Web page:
Law, Freedom, and Tyranny

It would seem that our culture has been under an ever increasing pressure to legislate not only behavior but opinions and the expression thereof, as well. An ever-strengthening chorus is rising from those who would make illegal the expression of opinions that they themselves find repugnant.

Now, this is nothing new, of course. We who are Christians have been complicit in this tendency, as well. There have been many instances in world history in which our own religious communities have attempted to criminalize the expression of contrary opinions, too. Whether we use the term/phrase inquisition or fascism or totalitarian dictatorship or censorship or thought police, the scenes that arise in our imaginations are those of monolithic regimes attempting to control the thoughts and mouths of their constituents by force of law and ofttimes by violence . By including freedom of speech in the United States Bill of Rights, the framers of our own national polity sought to protect a freedom that has rarely, if ever, been afforded a populace.

There have always been words and sentiments that societies have wished to excise from public discourse. However, the attempt to do so brings with it a myriad of often unforeseen consequences for all who live under its governance. To silence even the most odious of opinions is to diminish severely the capacity of a society to encourage both the loyalty and the character of its citizenry.

To silence even the most odious of opinions is to diminish a society severely. Click To Tweet

1920s author and educator R. M. MacIver in his book The Modern State warned long ago as follows:

Why must we deny the state this right to regulate opinion, a right which it has owned almost up to our own time?. . . .Force allies itself as easily with falsehood as with truth, so that its mere invocation in support of an opinion is a blasphemy against truth. Opinion can be fought only by opinion. Only thus is it possible for truth to be revealed. Force would snatch from truth its only means of victory. Force can suppress opinion, but only by suppressing the mind which is the judge of truth. . . .When the law of the state is exercised over opinion, then it becomes sheer coercion. . . .Law therefore becomes false to itself when it would enforce belief.

Force can suppress opinion, but only by suppressing the mind. Click To Tweet

. . . .

What then is the relation of law to morality? Law cannot prescribe morality, it can prescribe only external actions, and therefore it should prescribe only those actions whose mere fulfilment [sic], from whatever motive, the state adjudges to be conducive to welfare. . . .But it shows us clearly that law does not and cannot cover all the ground of morality. To turn all moral obligations into legal obligations would be to destroy morality. . . .To legislate against the moral codes of one’s fellows is a very grave act, requiring for its justification the most indubitable and universally admitted of social gains, for it is to steal their moral codes, to suppress their characters. Here we find the condemnation of ‘puritanic’ legislation, which claims that its own morals should be those of all, even to the point of destroying all moral spontaneity that is not their own. There are groups which, with good but narrow intentions, are always urging the state in this retrograde direction. . . .They cannot see that certain actions which they are perfectly entitled to regard as moral offences are not necessarily a proper object of political legislation. They demand censorship of the stage, of literature, and of art, assigning thereby to some executive official the power of deciding in advance what a whole people shall be permitted to read and think and witness and enjoy (MacIver, The Modern State, loc. 1941-1954, 2001).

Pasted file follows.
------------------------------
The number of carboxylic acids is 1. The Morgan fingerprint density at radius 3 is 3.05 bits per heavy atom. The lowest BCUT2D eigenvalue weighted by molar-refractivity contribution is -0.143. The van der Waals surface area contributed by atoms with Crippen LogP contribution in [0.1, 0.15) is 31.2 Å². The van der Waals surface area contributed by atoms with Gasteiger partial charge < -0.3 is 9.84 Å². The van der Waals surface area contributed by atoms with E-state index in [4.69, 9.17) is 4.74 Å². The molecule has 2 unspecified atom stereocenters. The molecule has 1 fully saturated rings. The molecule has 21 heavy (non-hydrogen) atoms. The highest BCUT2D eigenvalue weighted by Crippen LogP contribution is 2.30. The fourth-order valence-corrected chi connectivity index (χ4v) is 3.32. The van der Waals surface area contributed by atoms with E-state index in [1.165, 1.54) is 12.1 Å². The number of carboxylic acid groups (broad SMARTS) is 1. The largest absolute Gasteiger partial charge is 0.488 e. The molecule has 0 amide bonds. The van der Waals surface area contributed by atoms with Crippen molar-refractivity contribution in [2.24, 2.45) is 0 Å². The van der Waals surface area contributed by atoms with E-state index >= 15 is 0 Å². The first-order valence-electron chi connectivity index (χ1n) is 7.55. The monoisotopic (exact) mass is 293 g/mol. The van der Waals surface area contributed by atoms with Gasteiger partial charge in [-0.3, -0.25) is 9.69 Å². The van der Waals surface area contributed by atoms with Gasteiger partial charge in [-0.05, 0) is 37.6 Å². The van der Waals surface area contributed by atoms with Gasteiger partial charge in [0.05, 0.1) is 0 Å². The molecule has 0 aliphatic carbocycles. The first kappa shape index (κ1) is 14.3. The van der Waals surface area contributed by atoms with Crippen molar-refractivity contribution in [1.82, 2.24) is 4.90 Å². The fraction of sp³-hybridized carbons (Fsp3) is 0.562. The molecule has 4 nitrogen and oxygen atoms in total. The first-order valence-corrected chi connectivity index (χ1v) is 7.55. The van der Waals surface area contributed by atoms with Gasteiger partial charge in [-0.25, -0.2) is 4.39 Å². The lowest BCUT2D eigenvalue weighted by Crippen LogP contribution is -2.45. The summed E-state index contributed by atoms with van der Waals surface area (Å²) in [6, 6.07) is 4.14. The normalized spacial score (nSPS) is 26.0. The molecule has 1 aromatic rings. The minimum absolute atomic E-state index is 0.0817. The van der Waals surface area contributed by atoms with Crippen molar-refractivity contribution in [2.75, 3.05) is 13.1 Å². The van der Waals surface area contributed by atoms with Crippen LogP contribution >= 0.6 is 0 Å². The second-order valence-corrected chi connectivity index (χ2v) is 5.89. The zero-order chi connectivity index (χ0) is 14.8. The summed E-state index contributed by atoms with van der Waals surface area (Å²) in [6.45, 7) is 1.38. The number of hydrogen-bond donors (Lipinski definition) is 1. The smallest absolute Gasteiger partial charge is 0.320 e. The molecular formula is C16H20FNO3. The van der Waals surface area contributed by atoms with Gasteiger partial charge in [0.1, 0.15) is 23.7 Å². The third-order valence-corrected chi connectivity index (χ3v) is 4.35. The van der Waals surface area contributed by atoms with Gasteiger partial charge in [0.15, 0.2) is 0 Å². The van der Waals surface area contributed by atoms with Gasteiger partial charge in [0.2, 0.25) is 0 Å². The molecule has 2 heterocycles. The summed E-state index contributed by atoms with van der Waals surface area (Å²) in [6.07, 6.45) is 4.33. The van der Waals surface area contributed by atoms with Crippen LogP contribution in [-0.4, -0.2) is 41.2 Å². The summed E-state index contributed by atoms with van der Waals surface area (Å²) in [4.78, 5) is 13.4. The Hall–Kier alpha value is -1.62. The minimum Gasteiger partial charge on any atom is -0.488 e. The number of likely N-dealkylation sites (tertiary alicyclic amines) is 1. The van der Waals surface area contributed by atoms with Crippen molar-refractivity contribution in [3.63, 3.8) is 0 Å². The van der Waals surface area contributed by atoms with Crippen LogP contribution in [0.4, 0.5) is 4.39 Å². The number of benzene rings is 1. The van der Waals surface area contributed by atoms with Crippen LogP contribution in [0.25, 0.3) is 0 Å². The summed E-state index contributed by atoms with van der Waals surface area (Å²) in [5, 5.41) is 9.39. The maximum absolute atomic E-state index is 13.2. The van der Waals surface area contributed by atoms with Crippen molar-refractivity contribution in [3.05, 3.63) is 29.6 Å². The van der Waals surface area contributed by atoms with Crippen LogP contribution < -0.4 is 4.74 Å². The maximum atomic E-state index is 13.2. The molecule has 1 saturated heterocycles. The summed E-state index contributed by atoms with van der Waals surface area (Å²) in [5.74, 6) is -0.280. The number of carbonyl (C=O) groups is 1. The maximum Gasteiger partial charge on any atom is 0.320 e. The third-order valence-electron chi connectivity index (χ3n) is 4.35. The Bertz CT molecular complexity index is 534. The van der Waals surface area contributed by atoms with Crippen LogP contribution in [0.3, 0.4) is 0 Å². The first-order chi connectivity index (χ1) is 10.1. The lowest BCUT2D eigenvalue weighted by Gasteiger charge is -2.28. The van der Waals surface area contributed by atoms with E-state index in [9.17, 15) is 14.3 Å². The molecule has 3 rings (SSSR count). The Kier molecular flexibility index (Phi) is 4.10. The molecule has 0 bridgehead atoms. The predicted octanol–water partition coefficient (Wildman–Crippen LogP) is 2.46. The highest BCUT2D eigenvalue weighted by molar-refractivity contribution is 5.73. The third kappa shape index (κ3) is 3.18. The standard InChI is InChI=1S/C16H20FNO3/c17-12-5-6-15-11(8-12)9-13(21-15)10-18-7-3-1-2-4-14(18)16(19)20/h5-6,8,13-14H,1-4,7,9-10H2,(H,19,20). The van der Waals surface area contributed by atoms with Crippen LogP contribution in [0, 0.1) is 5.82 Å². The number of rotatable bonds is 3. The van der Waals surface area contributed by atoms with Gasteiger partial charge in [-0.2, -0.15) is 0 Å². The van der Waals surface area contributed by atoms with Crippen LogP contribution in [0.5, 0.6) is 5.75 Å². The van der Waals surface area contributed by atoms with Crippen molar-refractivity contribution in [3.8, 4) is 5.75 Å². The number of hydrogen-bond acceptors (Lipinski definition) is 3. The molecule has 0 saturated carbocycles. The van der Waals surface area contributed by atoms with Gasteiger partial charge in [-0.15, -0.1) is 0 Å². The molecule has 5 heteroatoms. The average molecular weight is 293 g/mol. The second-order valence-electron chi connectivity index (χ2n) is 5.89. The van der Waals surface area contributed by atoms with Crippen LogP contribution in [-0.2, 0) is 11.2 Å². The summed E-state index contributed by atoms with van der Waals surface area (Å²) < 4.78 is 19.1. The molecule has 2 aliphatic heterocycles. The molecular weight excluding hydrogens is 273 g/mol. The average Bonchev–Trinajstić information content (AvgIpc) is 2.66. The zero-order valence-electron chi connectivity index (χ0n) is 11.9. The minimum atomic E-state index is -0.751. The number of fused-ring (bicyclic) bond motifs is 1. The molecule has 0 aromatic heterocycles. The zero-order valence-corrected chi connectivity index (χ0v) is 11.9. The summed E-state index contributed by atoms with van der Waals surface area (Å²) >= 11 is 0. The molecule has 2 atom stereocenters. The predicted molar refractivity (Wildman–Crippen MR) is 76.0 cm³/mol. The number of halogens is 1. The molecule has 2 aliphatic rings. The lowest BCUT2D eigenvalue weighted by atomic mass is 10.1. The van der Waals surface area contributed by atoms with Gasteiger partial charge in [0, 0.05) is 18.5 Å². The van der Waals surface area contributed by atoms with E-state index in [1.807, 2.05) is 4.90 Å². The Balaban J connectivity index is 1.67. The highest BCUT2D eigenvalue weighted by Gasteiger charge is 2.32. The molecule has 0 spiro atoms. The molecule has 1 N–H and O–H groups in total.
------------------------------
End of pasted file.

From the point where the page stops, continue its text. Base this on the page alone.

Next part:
To turn all moral obligations into legal obligations would be to destroy morality. Click To Tweet

If we, as a society, are to have any chance at finding unity within our diversity, our government must ensure that opinions are permitted to be voiced and confronted with contrary or alternative opinions. If we continue to bend to the pressure to outlaw words and opinions which offend or even disgust, I fear we will sow the seeds of our own undoing. The following words from MacIver might do more to explain the social unrest of our times than the words of any prophet at any time:

The inner sanction of morality should never be confused with that of political law. We obey the law not necessarily because we think that the law is right, but because we think it right to obey the law. Otherwise the obedience of every minority would rest on compulsion, and there would be so much friction in the state that its working would be fatally embarrassed (MacIver, loc. 1965).

Perhaps the following excerpt from a speech written for Jean Luc Picard from the Star Trek series The Next Generation might drive home our peril. For Christians, we must love our enemies by allowing them to speak against us. For those who are not Christians, you will enslave yourselves if you insist on not allowing us to speak against you. The tyranny of the state is sown when its people vote to outlaw opinions with which they do not agree. The thought police we enlist will inevitably come after us once our enemies are vanquished. Let’s learn to protect the rights both to think and to speak of those whose opinions we find repugnant. Let’s confront opinion with opinion. Once the sword is drawn, we will not be able to control how it is wielded.

The tyranny of the state is sown when its people vote to outlaw contrary opinions. Click To Tweet

~ J. Thomas